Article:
5. Allow me to recommend a recent book “Classical Econophysics” by Cottrell, Cockshott, Michaelson and Wright, to all concerned. Starting from first principles, it is an elegant synthesis of the statistical physics of energy, entropy & information, and marxist macroeconomics, by people with a good publication track record (and some Chartalism makes it in, too!).

  6. We do not need any more analysis or revamping of previous analysis in new terms.

    The facts are in. We need practical policy that can be rolled-out through political and social networks and against corporate opposition.

    Australia’s average ecological footprint is 7.8 hectares and the world average is 2.7. So we only have the moral right to a population half our current load, or reduce our footprint by half down to around 3.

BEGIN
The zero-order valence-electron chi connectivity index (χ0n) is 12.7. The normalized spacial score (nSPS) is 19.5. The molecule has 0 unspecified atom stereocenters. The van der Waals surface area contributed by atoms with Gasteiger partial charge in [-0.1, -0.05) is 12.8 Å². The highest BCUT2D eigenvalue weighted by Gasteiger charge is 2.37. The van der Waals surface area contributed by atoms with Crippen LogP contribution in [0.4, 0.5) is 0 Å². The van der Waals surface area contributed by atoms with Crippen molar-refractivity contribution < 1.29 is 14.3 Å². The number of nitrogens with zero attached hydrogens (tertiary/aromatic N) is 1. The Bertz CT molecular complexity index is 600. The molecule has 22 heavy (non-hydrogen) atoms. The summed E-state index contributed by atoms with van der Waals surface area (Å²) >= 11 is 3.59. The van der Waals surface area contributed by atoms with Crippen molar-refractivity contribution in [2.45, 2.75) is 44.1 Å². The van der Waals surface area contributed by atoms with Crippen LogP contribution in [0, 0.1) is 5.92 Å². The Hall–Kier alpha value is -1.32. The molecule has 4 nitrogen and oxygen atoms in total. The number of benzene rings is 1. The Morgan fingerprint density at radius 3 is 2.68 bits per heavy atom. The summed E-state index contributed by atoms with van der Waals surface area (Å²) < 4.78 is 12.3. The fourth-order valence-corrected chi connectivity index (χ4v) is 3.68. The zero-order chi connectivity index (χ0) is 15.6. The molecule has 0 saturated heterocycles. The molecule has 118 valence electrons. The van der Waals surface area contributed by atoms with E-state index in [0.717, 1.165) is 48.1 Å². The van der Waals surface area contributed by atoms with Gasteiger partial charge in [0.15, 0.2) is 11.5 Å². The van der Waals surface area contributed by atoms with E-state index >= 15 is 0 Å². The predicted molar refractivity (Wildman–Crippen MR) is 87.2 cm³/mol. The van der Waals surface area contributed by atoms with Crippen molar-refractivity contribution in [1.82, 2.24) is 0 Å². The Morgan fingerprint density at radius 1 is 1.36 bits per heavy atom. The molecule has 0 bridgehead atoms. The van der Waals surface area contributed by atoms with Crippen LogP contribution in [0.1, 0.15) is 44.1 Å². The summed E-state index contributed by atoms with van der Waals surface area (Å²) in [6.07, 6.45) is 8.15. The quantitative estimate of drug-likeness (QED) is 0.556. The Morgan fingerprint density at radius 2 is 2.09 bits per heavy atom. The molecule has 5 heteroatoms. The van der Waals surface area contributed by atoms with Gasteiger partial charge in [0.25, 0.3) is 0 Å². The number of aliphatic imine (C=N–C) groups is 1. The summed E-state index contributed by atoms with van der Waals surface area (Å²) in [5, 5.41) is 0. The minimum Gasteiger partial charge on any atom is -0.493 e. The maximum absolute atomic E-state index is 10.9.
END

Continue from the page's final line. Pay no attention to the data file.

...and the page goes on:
We need some policy mix of: a two child policy, immigration to match emigration, different tax rates for types of energy, more reliance on electric rail, and additional similar reforms.

    We do not need new economic concepts, it is now up to politics.

    Economics, as the discipline it has been, is redundant. There is no economically ‘rational’ argument supporting the need to cut population. No economist accepts falling productivity or trade restrictions or shorter working week. But to get down to 3 hectares per capita, this may be the only practical way.

    We have been through this before. There was no economic argument that resulted in abolishing slavery – this was a political/moral movement. There was no economic argument calling for equal pay for women – this was a political/moral movement.

    If a new economics is in the wings (I see none), it will have to much much broader than biophysical themes. Tim Jackson’s “Prosperity Without Growth” is a better track to follow than Biophysical Economics.